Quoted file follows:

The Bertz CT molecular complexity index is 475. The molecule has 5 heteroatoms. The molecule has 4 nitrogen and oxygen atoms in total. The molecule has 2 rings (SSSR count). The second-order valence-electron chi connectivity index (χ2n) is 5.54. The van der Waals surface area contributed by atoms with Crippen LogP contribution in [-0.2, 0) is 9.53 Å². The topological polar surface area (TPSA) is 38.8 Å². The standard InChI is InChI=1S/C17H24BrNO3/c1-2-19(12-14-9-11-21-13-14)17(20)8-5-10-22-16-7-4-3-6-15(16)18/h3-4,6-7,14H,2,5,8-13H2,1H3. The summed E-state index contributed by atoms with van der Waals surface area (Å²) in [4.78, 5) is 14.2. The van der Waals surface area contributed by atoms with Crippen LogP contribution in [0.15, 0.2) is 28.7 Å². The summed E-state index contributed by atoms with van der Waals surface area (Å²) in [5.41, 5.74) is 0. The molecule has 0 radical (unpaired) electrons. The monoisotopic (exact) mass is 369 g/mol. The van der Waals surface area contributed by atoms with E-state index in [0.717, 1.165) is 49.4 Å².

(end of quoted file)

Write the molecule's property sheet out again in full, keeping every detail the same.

The Bertz CT molecular complexity index is 475. The molecule has 5 heteroatoms. The molecule has 4 nitrogen and oxygen atoms in total. The molecule has 2 rings (SSSR count). The second-order valence-electron chi connectivity index (χ2n) is 5.54. The van der Waals surface area contributed by atoms with Crippen LogP contribution in [-0.2, 0) is 9.53 Å². The topological polar surface area (TPSA) is 38.8 Å². The standard InChI is InChI=1S/C17H24BrNO3/c1-2-19(12-14-9-11-21-13-14)17(20)8-5-10-22-16-7-4-3-6-15(16)18/h3-4,6-7,14H,2,5,8-13H2,1H3. The summed E-state index contributed by atoms with van der Waals surface area (Å²) in [4.78, 5) is 14.2. The van der Waals surface area contributed by atoms with Crippen LogP contribution in [0.15, 0.2) is 28.7 Å². The summed E-state index contributed by atoms with van der Waals surface area (Å²) in [5.41, 5.74) is 0. The molecule has 0 radical (unpaired) electrons. The monoisotopic (exact) mass is 369 g/mol. The van der Waals surface area contributed by atoms with E-state index in [0.717, 1.165) is 49.4 Å².